Punjab Minister and Congress leader Navjot Singh Sidhu’s stupid statement, that an entire nation cannot be blamed for a handful of people, echoes a long-standing liberal position. Like most liberal beliefs, this one is also patently false and dangerous.
The cricketer-turned-politician, who has been making facetious remarks for quite some time and showering praise on his friend and Pakistan Prime Minister Imran Khan, said, “For a handful of people, can you blame the entire nation and can you blame an individual?” The statement was made in response to suicide bombing attack on a Central Reserve Police Force convoy that killed over 40 troopers last week.
Navjot Singh Sidhu: It is condemnable, it's a cowardly act. It needs a permanent solution through dialogue, how long will the Jawans sacrifice their lives? How long will the bloodshed continue? People who do this must be punished. Hurling abuses won't help. #PulwamaAttack pic.twitter.com/R927il2bx1— ANI (@ANI) February 15, 2019
Of course, the awful statement was presented in a bouquet of homilies: “It [the attack] is a cowardly act and I condemn it firmly. Violence is always condemnable and those who did it must be punished.” But nobody was fooled by his platitudes; the stupid idea he expressed was noticed immediately and Sidhu was, rightly, slammed universally.
From his political adversaries to his own Chief Minister Amarinder Singh, everybody is castigating him. But such is his shamelessness and pigheadedness that he sticks to his odious stand. In fact, Amarinder has been upset with his Minister for some time. He didn’t like when Sidhu went to Khan’s swearing-in ceremony and made a spectacle of himself. Amarinder made his displeasure known to all at that time. Recently, too, he said, that Sidhu “must have realized that he had gone overboard with his Pakistan visit.”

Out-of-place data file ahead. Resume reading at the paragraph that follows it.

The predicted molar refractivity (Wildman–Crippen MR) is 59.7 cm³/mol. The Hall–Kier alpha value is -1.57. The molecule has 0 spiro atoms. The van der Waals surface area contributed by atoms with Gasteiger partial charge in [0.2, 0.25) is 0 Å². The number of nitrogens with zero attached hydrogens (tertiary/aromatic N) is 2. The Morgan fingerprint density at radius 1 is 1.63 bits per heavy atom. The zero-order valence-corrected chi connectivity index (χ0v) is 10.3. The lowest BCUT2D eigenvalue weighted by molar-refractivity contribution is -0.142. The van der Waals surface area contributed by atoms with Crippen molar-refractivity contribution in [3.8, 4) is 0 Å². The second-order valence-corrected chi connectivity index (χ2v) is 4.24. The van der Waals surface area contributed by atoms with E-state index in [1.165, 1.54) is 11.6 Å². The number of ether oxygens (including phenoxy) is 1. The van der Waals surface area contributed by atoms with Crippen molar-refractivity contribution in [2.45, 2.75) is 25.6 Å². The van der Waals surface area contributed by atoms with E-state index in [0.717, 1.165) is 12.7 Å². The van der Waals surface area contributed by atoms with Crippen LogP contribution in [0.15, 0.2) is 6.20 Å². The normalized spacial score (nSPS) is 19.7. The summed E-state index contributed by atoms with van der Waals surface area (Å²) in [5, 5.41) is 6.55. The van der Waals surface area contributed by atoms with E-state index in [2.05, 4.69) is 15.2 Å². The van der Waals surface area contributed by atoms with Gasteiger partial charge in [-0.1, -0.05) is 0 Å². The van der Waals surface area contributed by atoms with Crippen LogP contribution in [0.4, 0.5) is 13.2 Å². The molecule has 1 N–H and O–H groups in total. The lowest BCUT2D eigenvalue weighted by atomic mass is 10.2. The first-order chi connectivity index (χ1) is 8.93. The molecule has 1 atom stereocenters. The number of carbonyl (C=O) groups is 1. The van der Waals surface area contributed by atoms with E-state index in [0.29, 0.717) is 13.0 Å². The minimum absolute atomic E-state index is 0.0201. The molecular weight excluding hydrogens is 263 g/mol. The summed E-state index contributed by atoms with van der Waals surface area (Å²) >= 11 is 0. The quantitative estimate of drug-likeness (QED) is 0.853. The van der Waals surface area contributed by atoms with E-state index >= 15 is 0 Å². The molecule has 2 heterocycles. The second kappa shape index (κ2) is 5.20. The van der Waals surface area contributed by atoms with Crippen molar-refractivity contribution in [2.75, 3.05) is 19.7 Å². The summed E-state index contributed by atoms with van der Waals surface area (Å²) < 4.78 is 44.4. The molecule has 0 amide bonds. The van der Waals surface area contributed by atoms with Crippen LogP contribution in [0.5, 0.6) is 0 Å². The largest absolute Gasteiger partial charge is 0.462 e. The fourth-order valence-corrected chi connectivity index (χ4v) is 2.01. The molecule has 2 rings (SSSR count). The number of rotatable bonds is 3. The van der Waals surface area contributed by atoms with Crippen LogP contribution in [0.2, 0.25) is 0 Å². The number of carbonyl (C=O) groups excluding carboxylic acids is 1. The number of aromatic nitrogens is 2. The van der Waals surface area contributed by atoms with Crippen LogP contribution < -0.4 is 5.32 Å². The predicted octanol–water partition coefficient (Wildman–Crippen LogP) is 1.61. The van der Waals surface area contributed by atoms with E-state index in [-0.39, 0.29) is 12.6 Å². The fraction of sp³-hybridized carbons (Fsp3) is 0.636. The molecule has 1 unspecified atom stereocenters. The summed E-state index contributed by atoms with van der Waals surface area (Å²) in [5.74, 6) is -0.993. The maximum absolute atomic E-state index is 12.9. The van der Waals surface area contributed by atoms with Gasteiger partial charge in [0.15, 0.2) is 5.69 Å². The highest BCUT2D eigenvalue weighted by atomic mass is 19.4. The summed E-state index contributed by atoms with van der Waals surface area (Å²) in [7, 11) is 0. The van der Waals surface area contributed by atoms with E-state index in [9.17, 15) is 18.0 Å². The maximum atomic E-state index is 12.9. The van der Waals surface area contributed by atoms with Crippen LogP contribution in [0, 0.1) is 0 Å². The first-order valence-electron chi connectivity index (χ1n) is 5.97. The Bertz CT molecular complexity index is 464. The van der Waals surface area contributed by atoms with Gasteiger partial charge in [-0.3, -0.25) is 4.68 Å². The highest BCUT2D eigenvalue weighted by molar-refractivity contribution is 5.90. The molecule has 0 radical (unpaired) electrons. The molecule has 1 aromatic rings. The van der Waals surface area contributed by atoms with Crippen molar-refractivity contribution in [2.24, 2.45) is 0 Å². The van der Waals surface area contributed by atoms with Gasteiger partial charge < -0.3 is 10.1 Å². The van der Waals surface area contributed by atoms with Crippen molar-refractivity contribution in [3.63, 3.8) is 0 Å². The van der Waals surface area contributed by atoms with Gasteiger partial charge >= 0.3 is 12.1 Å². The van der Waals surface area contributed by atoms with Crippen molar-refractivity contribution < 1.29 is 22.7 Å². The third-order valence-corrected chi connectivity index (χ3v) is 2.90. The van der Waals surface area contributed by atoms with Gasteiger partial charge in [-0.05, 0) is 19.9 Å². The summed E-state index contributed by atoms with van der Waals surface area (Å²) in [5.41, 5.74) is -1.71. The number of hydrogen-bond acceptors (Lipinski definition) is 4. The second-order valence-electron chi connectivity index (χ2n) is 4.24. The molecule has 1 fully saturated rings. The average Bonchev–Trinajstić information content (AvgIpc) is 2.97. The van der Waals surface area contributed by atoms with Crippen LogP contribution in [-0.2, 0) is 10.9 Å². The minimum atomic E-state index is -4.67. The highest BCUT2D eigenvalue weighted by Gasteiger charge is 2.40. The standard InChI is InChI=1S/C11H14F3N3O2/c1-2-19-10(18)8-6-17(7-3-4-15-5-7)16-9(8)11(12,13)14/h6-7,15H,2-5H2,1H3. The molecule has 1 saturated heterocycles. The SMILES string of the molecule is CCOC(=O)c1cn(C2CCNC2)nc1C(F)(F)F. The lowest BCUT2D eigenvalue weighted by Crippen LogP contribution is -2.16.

Amarinder told a news agency, “Sidhu was a cricketer while I was a soldier, and both have different viewpoints on things.”
This time, it seems, the Punjab Chief Minister is being mild to Sidhu, for it is not a small matter of “different viewpoints” on some policy matter like, say, fertilizer subsidy; the issue involved here is national security, the lives of our soldiers. By expressing his uninformed, puerile, and misleading thoughts, Sidhu is giving credence to the narrative that Pakistan’s deep state is trying to peddle: that Pakistan is the victim and enemy of terrorism, that it has suffered immensely because of violence and thus cannot be accused of terror export.
But Pakistan’s lament that it is a victim of terror is like a drug lord’s complaint that his children have become addicts.
Unfortunately, Sidhu doesn’t see this. Nor does he see, or want to see, that jihadists in Pakistan don’t exist in a social vacuum; they are very much part and parcel of Pakistan society. The society itself is underpinned by the mores and imperatives of Islamism, which has gained strength and toxicity over the years. The education system, the prevalent culture, the political system, the judiciary, television shows, the clergy, intellectuals, opinion makers, the army, the ISI—all have contributed to making Pakistan, to use the title of Sushant Sareen’s book, the jihad factory.
It seems that Sidhu is ignorant of these realities. It will be better for him and his party that he stops exhibiting his ignorance by making stupid statements.